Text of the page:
Head-To-Head Comparison of Four SiRF-Based GPS Receivers Disclaimer

This info may be of interest to those using, or contemplating use of, SiRF-based GPS receivers, such as recent Garmin models, Trimble Nomad series, Juno series, and XC/XB receiver cards, and Magellan MobileMapper6. Forward as appropriate.

The SiRF Star 3 GPS chipset started appearing in commercially available GPS receivers around 2005. Its primary advantages are:

  1. Fast fix times;
  2. High sensitivity improves satellite lock in difficult GPS environments, like heavy tree canopy or steep terrain; and
  3. Low power drain prolongs battery life.

The trade-off necessary to gain that extra sensitivity, however, is that SiRF receivers will accept very weak, low-quality signals. For instance, Trimble’s SiRF implementation (includes the Nomad series, Juno series, and Pathfinder XB and XC receivers) is hard-wired to a maximum PDOP of 99, minimum SNR of 12, and an elevation mask of 5°. As such, SiRF receivers are likely to surrender some position quality in exchange for high productivity in difficult GPS environments.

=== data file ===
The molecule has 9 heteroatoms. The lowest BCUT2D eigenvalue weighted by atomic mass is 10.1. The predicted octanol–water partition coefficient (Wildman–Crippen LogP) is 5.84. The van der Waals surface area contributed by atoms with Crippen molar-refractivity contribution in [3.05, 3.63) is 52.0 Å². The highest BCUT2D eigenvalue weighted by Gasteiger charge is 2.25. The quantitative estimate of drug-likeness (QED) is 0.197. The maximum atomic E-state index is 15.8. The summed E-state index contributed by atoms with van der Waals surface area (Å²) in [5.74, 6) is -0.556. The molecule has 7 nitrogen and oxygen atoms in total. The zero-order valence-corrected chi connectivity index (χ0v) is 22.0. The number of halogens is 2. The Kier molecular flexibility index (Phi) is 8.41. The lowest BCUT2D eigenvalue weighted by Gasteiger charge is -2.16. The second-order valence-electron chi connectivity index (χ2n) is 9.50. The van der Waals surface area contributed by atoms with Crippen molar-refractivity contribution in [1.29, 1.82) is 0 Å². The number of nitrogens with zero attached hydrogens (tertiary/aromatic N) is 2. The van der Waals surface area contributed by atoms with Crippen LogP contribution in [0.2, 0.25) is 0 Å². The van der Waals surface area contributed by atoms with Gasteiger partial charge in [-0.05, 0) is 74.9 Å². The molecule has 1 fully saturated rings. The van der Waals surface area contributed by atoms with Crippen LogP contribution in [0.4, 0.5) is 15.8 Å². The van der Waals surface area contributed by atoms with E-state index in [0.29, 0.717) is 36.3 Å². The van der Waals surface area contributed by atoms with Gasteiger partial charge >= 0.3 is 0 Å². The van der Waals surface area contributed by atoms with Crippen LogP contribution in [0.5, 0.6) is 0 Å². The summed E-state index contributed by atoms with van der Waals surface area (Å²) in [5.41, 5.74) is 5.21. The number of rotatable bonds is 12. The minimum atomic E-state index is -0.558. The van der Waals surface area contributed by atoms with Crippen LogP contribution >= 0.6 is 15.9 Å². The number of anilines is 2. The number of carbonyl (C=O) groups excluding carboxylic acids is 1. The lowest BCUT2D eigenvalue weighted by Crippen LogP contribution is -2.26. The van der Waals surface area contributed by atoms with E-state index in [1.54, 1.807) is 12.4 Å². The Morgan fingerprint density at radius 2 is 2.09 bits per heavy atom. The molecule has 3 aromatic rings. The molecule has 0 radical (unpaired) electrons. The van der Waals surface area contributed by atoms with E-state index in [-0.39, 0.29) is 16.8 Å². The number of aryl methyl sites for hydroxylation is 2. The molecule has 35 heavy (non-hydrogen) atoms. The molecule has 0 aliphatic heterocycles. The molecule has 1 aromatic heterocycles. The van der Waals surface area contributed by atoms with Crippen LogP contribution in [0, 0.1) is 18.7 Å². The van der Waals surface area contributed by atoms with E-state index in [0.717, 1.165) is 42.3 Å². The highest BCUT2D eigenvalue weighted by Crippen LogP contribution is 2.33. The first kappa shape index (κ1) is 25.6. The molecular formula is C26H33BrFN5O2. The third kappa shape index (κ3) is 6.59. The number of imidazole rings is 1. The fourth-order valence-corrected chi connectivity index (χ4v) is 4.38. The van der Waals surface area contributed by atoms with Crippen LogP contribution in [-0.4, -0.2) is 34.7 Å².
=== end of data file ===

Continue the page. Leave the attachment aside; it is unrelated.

Post-processing SiRF-derived data can occasionally produce poorer positions than the original autonomous positions. Here’s why.

SiRF receivers are hyper-sensitive, making them more susceptible to multi-path error, especially in heavy tree canopy or steep terrain. Multi-path errors cannot be corrected by post-processing.

Furthermore, SiRF receivers have a 5° elevation mask, while most base stations have a 10° elevation mask. This creates a situation where SiRF receivers may include satellites in their working constellation that base stations are ignoring. The post-processing engine can only use satellites common to both the base and rover, which has the effect of recalculating each rover position based on only the mutually-seen satellites. The result is a series of re-calculated rover positions having poorer DOP (lower resolution) than the original autonomous positions, which are then post-processed.

The bottom line is that post-processing SiRF-based data cannot always be relied upon to provide an improved result.

The results of this non-rigorous assessment is in relatively open sky and results may be different under heavier canopy.

This information and summary report is courtesy of Carl Beyerhelm